Today we celebrate the Solemnity of the Sacred Heart, our parish namesake. We celebrate what St. Bonaventure identified as the source of the fountain fullness of love poured into our hearts. Our hearts, in Latin the word is “cor” from which is derived the English word, “core” as in the core, the center of being, the center of prayer and hope, the center of our moral compass, and center of the stories that matter to us.
And today we also celebrate Father’s Day and honor the men in our lives whose presence shaped and formed us, passing on the Faith, passing on a moral compass, and letting us know where we stand in the world. All done through their experiences and passed on to us in wisdom and stories. I think we can all tell stories and recount sayings from our fathers. One of my favorite expressions from my father was “the main thing is making sure the main thing remains the main thing.” As I said, we all have our own stories. Continue reading
This week, we celebrate The Solemnity of the Sacred Heart of Jesus, our church’s namesake. The Sacred Heart of Jesus is a devotional with long and historic provenance within Christianity, and in modern times has been established as a Solemnity for the universal Church. The Solemnity was first celebrated in France. The liturgy was approved by the local bishop at the behest of St. John Eudes, who celebrated the Mass on August 31, 1670. The celebration was quickly adopted in other places in France. In 1856, Pope Pius IX established the Feast of the Sacred Heart as obligatory for the whole Church. Continue reading
These days, there are four words that are a sure way to get a reaction: “make America great again.” What kind of reaction? The “whys” “whats” and “wherefores” of the reaction, well, that is for another time and place. Like many slogans it is meant to point to some narrative beyond itself, to a larger story, to provide meaning, purpose, and destiny to this life.
It seems to me that at the heart of it all is the word “great.” We use it a lot. “Have a great day.” “That’s great news!” “She a great person.” There are lots of other uses, but what makes a person great? Many times, we borrow the personal attribute and assign it to an individual because of their actions and achievements. Some call Tom Brady of the New England Patriots football team the GOAT – greatest of all time. While his on-field performance would certainly qualify him for the moniker, GOAT, in the realm and history of football quarterbacks, do those accomplishments make him great? Michael Phelps is a candidate for the GOAT of swimming. But again, the same question lingers. Continue reading
The Franciscan friars of Holy Name Province have served at Sacred Heart in Tampa since 2005. The friars assumed pastoral leadership from the Jesuits of the Southern Province who had well served the people since 1882. The Jesuits and their tradition continue for the citizenry of Tampa through their ministry at Jesuit High School. The Jesuits have left their mark in downtown by the amazing edifice that is our church. Their legacy also is appropriately displayed in their motto, Ad Majorem Dei Gloriam, “to the greater glory of God,” which adorns the arch over the transept/sanctuary. Continue reading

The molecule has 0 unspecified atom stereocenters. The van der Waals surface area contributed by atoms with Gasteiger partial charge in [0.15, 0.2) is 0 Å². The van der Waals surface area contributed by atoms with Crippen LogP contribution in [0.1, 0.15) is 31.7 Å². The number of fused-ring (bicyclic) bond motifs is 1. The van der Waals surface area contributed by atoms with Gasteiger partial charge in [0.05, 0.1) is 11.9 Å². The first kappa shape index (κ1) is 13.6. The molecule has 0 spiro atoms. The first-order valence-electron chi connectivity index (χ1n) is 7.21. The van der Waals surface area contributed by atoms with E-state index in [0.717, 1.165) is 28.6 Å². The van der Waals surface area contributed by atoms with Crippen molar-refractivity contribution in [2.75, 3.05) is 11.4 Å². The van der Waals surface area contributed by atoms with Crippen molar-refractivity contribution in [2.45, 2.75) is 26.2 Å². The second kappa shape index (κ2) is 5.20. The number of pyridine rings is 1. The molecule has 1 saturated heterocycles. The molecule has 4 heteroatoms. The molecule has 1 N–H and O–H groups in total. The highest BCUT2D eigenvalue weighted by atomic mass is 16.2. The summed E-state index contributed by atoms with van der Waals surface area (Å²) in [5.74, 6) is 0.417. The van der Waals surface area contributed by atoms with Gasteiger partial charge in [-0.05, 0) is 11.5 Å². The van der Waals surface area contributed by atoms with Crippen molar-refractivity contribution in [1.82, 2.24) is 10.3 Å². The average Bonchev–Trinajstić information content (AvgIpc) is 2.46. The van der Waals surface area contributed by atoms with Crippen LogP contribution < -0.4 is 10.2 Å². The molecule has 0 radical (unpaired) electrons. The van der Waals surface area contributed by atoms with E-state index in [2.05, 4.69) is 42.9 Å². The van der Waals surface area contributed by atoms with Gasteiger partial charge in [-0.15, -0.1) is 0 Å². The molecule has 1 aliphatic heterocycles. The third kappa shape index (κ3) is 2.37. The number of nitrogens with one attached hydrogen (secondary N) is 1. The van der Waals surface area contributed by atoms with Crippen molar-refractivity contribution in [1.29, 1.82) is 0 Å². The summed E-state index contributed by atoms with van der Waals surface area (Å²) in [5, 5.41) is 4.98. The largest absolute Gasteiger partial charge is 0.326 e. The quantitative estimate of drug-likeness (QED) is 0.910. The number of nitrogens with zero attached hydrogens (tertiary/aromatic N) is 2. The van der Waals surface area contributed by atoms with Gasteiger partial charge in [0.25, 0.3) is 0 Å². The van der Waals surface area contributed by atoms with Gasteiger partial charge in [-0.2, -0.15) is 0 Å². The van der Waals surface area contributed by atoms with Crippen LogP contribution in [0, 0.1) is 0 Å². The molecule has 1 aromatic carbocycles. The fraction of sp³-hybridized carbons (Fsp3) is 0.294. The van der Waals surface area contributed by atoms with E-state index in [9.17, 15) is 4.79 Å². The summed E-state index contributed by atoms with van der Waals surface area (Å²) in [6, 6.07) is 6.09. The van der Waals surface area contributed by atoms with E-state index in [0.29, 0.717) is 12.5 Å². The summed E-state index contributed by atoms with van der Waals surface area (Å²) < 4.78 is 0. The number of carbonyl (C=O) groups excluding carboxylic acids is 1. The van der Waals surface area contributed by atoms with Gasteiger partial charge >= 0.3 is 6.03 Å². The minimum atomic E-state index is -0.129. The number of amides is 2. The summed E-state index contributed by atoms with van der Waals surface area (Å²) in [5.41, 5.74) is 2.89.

Sacred Heart of Jesus – not heart of the Father or heart of the Holy Spirit – the Sacred Heart of Jesus.
There is nothing more human than the heart. In western thought, we speak the heart as the seat and core of our humanity. We can talk about “right-brained” and “left-brained” people – with “left-brained” people being logical, analytical and objective. A person who is “right-brained” is said to be more intuitive, thoughtful, and subjective. But, we are people of folk wisdom. We hold up the heart as the symbol of love, desire – “my heart longs for you” – and more. We see the heart as the seat of intuition, creativity, wisdom, gratitude, faith and the like. If you think about it, the finest values and qualities of human experience are more generally associated with the heart rather than the mind. Continue reading
Many years ago I received a letter. It was a letter that I wished, snow or rain or heat or gloom of night could have stayed that courier from the swift completion of his appointed rounds. It was a heart-breaking letter from my father, letting me know he had inoperable cancer. “Heart-breaking” is one of the expressions we use invoking the heart. We use expressions such as, “I know that by heart,” we do things “to our hearts content,” and we “cross our hearts” to verify we are telling the truth. Some folks “wear their hearts on their sleeves,” at times are burdened with “a heavy heart,” or blessed with a “heart filled with joy.” Sometimes our “hearts are broken.” It is the poetic expressions that are closer to the heart of the Bible. Continue reading
“Come away by yourselves to a deserted place and rest a while.” (Mark 6:31)
We hurry too much, pure and simple. Our days are filled with things to do, people to meet, calls to make, emails to return, kids to drop off/pick up. Doesn’t it feel like sometimes we just live our lives behind schedule? So much unfinished “stuff.” We are behind, getting “behinder” and are always hurrying. What’s wrong with hurrying?